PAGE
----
In fiction writing, our characters are faced with challenges, setbacks, and failures on their way to meeting their goals.
These are the opportunities for us, as writers, to raise the stakes for heroes and heroines, but we often wimp out with weak phrases and modifiers that can dilute a dire situation.
Rather, we should express the current state of affairs bluntly and with no mercy.
A wonderful example I always think of - though it's a TV series rather than a book - is in Pride and Prejudice, the BBC mini series. Elizabeth, in the presence of Mr. Darcy, has just learned that Lydia has run off with Wickham.
After Darcy makes his excuses and abruptly leaves, Elizabeth says, "I shall never see him again."
I beg pardon of Miss Austen, but this is so much more powerful than what she wrote which was that the couple would likely not cross paths again.
To over emphasize every emotion or reaction of a character is campy, melodramatic and/or hyperbole, so use it judiciously to punch up key turning points.
What the character is feeling or thinking is often not the truth, but the truth as they see it.
Below are sets of sentences which illustrate what I'm talking about. The first sentence is fine, while the second heightens the drama.
Fine: John's head pounded. He'd probably just blown the interview with his stupid comment.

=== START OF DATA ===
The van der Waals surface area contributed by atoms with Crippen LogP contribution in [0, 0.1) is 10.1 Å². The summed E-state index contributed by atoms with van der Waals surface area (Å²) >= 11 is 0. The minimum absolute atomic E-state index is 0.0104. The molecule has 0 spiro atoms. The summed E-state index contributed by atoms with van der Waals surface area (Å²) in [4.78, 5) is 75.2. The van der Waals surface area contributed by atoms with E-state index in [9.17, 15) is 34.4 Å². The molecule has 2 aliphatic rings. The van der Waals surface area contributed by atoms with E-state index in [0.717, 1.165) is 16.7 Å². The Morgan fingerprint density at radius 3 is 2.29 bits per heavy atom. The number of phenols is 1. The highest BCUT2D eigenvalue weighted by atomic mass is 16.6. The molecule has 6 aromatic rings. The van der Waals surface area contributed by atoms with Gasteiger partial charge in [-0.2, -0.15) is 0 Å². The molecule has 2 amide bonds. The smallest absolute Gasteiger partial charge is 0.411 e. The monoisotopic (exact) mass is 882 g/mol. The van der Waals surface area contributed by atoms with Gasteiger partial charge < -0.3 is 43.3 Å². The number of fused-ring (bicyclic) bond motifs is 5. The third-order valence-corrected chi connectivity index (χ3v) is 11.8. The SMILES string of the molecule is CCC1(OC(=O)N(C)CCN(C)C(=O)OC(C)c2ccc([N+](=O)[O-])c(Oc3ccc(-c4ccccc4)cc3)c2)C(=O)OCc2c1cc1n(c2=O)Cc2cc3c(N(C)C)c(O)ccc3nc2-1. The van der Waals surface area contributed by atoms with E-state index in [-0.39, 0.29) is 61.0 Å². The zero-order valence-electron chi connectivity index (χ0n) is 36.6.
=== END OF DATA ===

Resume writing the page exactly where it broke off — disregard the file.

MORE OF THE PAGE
Better: John's head pounded. He'd blown the interview with his stupid comment.
Fine: Jason looked at Alisa with such disgust, she imagined he was through with her for good.
Better: Jason looked at Alisa with such disgust, she knew they were done for good.
Fine: The fire lit up the night, roaring as it seemed to devour everything in sight.
Better: The fire lit up the night, roaring as it devoured everything in sight.
Fine: Colton signaled for the wagon train to halt. It would be tough crossing the raging river.
Better. Colton signaled for the wagon train to halt. It would be impossible to cross the raging river.
Fine: They ate the last of the food, and drank the last of the water. Karen wondered how they'd make it through the night.
Better: They ate the last of the food, and drank the last of the water. Karen knew they wouldn't make it through the night.
See if it makes a difference in your story.